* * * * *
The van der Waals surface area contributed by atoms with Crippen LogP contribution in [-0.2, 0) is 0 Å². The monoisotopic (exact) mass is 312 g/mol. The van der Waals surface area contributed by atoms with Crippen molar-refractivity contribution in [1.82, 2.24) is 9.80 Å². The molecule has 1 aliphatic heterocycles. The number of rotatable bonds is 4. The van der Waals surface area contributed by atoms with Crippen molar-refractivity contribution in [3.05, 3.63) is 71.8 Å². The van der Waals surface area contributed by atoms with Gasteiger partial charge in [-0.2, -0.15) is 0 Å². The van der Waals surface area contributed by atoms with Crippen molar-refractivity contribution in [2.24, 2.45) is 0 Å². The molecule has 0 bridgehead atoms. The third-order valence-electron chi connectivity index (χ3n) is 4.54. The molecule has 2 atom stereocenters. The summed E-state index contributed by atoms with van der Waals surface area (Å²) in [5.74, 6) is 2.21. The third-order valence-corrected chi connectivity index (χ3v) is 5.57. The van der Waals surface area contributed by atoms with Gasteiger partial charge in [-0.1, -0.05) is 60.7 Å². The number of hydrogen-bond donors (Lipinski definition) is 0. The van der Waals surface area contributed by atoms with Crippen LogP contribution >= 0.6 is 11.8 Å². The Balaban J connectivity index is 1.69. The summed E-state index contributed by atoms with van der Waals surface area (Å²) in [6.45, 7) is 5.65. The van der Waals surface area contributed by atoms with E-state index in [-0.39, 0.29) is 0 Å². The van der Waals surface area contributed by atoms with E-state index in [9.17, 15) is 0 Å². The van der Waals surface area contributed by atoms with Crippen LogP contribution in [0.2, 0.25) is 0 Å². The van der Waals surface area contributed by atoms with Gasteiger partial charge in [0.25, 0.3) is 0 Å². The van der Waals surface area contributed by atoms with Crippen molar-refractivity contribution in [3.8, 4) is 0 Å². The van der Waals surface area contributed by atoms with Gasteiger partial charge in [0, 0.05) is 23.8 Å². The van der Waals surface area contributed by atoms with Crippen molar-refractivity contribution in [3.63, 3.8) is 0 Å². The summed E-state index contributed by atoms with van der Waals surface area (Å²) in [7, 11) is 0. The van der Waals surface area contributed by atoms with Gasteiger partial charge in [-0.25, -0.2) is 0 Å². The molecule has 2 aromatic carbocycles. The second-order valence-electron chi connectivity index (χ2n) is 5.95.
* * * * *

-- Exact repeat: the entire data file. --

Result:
The van der Waals surface area contributed by atoms with Crippen LogP contribution in [-0.2, 0) is 0 Å². The monoisotopic (exact) mass is 312 g/mol. The van der Waals surface area contributed by atoms with Crippen molar-refractivity contribution in [1.82, 2.24) is 9.80 Å². The molecule has 1 aliphatic heterocycles. The number of rotatable bonds is 4. The van der Waals surface area contributed by atoms with Crippen molar-refractivity contribution in [3.05, 3.63) is 71.8 Å². The van der Waals surface area contributed by atoms with Gasteiger partial charge in [-0.2, -0.15) is 0 Å². The van der Waals surface area contributed by atoms with Crippen molar-refractivity contribution in [2.24, 2.45) is 0 Å². The molecule has 0 bridgehead atoms. The third-order valence-electron chi connectivity index (χ3n) is 4.54. The molecule has 2 atom stereocenters. The summed E-state index contributed by atoms with van der Waals surface area (Å²) in [5.74, 6) is 2.21. The third-order valence-corrected chi connectivity index (χ3v) is 5.57. The van der Waals surface area contributed by atoms with Gasteiger partial charge in [-0.1, -0.05) is 60.7 Å². The number of hydrogen-bond donors (Lipinski definition) is 0. The van der Waals surface area contributed by atoms with Crippen LogP contribution >= 0.6 is 11.8 Å². The Balaban J connectivity index is 1.69. The summed E-state index contributed by atoms with van der Waals surface area (Å²) in [6.45, 7) is 5.65. The van der Waals surface area contributed by atoms with E-state index in [-0.39, 0.29) is 0 Å². The van der Waals surface area contributed by atoms with E-state index in [9.17, 15) is 0 Å². The van der Waals surface area contributed by atoms with Crippen LogP contribution in [0.2, 0.25) is 0 Å². The van der Waals surface area contributed by atoms with Gasteiger partial charge in [0.25, 0.3) is 0 Å². The van der Waals surface area contributed by atoms with Crippen molar-refractivity contribution in [3.8, 4) is 0 Å². The van der Waals surface area contributed by atoms with Gasteiger partial charge in [0, 0.05) is 23.8 Å². The van der Waals surface area contributed by atoms with Crippen molar-refractivity contribution in [3.63, 3.8) is 0 Å². The summed E-state index contributed by atoms with van der Waals surface area (Å²) in [7, 11) is 0. The van der Waals surface area contributed by atoms with Gasteiger partial charge in [-0.25, -0.2) is 0 Å². The molecule has 2 aromatic carbocycles. The second-order valence-electron chi connectivity index (χ2n) is 5.95.